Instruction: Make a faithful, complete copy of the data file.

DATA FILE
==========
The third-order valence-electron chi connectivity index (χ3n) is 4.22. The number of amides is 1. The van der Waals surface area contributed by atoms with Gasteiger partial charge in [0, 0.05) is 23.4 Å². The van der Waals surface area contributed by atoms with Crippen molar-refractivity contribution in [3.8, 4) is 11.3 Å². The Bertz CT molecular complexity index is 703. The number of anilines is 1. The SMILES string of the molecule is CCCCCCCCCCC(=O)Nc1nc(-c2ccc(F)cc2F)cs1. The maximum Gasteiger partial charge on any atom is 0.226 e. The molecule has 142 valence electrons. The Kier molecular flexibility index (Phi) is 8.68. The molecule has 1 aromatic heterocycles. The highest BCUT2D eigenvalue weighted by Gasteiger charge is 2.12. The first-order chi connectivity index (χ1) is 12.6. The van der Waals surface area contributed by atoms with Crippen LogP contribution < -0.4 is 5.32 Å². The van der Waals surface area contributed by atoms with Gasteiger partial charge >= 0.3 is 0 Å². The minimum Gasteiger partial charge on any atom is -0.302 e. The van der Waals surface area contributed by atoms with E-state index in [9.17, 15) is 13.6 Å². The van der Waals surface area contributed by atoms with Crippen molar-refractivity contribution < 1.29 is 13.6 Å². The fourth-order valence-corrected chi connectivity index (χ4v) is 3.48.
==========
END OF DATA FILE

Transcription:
The third-order valence-electron chi connectivity index (χ3n) is 4.22. The number of amides is 1. The van der Waals surface area contributed by atoms with Gasteiger partial charge in [0, 0.05) is 23.4 Å². The van der Waals surface area contributed by atoms with Crippen molar-refractivity contribution in [3.8, 4) is 11.3 Å². The Bertz CT molecular complexity index is 703. The number of anilines is 1. The SMILES string of the molecule is CCCCCCCCCCC(=O)Nc1nc(-c2ccc(F)cc2F)cs1. The maximum Gasteiger partial charge on any atom is 0.226 e. The molecule has 142 valence electrons. The Kier molecular flexibility index (Phi) is 8.68. The molecule has 1 aromatic heterocycles. The highest BCUT2D eigenvalue weighted by Gasteiger charge is 2.12. The first-order chi connectivity index (χ1) is 12.6. The van der Waals surface area contributed by atoms with Crippen LogP contribution < -0.4 is 5.32 Å². The van der Waals surface area contributed by atoms with Gasteiger partial charge >= 0.3 is 0 Å². The minimum Gasteiger partial charge on any atom is -0.302 e. The van der Waals surface area contributed by atoms with E-state index in [9.17, 15) is 13.6 Å². The van der Waals surface area contributed by atoms with Crippen molar-refractivity contribution < 1.29 is 13.6 Å². The fourth-order valence-corrected chi connectivity index (χ4v) is 3.48.